COLOMBO (Reuters) - Sri Lanka’s embattled Prime Minister Mahinda Rajapaksa resigned on Saturday, only a month and a half after taking office and giving the country’s president political space to prevent an imminent government shutdown.
The South Asian island has been in political limbo since President Maithripala Sirisena in late October replaced former Prime Minister Ranil Wickremesinghe with Rajapaksa, who was then twice sacked by parliament but had refused to resign.
But as a government shutdown loomed, Rajapaksa put in his papers and said in a statement on Saturday that a change of government that “the people expected” has now been put off.
“I have no intention of remaining as Prime Minister without a general election being held, and in order to not hamper the President in any way, I will resign from the position of Prime Minister and make way for the President to form a new government,” Rajapaksa said in the statement.
He emphasised the need for an election to resolve the county’s economic and political crisis and said the main challenge now was to form a government. He also spoke against what he described as the “destructive forces” of people seeking to restore their former offices.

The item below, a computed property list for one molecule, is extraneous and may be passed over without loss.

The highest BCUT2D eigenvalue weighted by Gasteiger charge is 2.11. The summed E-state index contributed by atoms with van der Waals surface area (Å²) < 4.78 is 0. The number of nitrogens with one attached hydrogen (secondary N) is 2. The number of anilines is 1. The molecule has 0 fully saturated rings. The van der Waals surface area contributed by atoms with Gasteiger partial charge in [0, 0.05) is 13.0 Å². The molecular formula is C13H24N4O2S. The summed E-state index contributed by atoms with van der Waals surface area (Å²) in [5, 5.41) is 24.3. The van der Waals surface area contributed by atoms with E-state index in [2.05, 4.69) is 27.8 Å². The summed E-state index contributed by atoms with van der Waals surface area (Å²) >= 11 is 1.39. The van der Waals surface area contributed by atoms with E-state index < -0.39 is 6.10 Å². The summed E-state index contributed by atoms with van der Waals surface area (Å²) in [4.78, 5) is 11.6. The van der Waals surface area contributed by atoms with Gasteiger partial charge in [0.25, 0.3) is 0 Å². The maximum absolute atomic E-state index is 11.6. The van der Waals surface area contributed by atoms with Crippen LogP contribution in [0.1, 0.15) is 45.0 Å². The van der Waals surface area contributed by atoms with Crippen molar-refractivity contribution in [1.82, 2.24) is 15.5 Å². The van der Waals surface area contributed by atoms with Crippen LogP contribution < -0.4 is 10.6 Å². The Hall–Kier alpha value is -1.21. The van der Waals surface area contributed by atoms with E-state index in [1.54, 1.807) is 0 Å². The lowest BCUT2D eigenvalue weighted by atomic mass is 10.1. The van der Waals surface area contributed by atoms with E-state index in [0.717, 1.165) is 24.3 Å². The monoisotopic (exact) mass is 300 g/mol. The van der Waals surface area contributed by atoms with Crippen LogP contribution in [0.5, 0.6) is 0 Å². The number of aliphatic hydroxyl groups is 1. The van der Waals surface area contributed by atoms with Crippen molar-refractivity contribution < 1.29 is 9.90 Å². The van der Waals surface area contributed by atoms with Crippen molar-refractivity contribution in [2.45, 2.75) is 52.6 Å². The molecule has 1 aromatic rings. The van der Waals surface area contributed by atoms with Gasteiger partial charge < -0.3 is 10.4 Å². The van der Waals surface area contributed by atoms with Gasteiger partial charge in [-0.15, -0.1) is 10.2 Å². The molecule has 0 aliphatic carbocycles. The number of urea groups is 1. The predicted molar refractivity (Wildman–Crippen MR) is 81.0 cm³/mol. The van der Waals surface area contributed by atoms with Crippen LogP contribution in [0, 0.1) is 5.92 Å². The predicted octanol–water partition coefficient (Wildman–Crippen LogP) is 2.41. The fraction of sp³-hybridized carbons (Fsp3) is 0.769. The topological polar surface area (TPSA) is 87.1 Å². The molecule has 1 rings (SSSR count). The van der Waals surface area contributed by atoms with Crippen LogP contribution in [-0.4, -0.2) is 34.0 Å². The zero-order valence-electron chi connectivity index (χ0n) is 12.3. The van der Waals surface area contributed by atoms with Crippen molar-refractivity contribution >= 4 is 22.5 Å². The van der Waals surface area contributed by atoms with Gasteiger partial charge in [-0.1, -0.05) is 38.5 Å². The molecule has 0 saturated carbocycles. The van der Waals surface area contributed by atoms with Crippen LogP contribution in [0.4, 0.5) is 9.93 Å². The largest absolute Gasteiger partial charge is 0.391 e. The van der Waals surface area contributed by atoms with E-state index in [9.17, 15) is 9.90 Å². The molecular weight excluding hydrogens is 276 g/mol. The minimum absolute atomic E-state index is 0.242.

“We will bring the forces opposed to the country down to their knees by organising the people,” Rajapaksa said.
Representatives of Sirisena and Wickremesinghe could not immediately be contacted.
Wickremesinghe’s office on Friday said that Sirisena had called the former prime minister by telephone to invite him to be sworn back into office on Sunday. Sirisena had previously said he would not appoint Wickremesinghe “even if he has the backing of all 225 lawmakers in parliament”.
The country’s parliament had voted to cut the budget for Rajapaksa and his ministers after Sirisena had refused to accept no confidence votes against Rajapaksa saying that due procedure was not followed.
It remains unclear how Sirisena plans to end the political crisis that threatens to shut down the government on Jan. 1, by which time a temporary budget must be approved by parliament.
The country’s Supreme Court on Friday rejected Rajapaksa’s bid for an injunction on a lower court’s order that barred him and his cabinet from carrying out their roles in government.
Many foreign countries have refused to recognise Rajapaksa’s government. Credit rating agencies Fitch and Standard & Poor’s have downgraded Sri Lanka, citing refinancing risks and an uncertain policy outlook.
Earlier this week, the island nation’s parliament passed a vote of confidence in favour of Wickremesinghe, as it sought his reinstatement as prime minister by the president to defuse the political crisis.
Reporting by Shihar Aneez and Ranga Sirilal; Editing by Krishna N. Das and Sam Holmes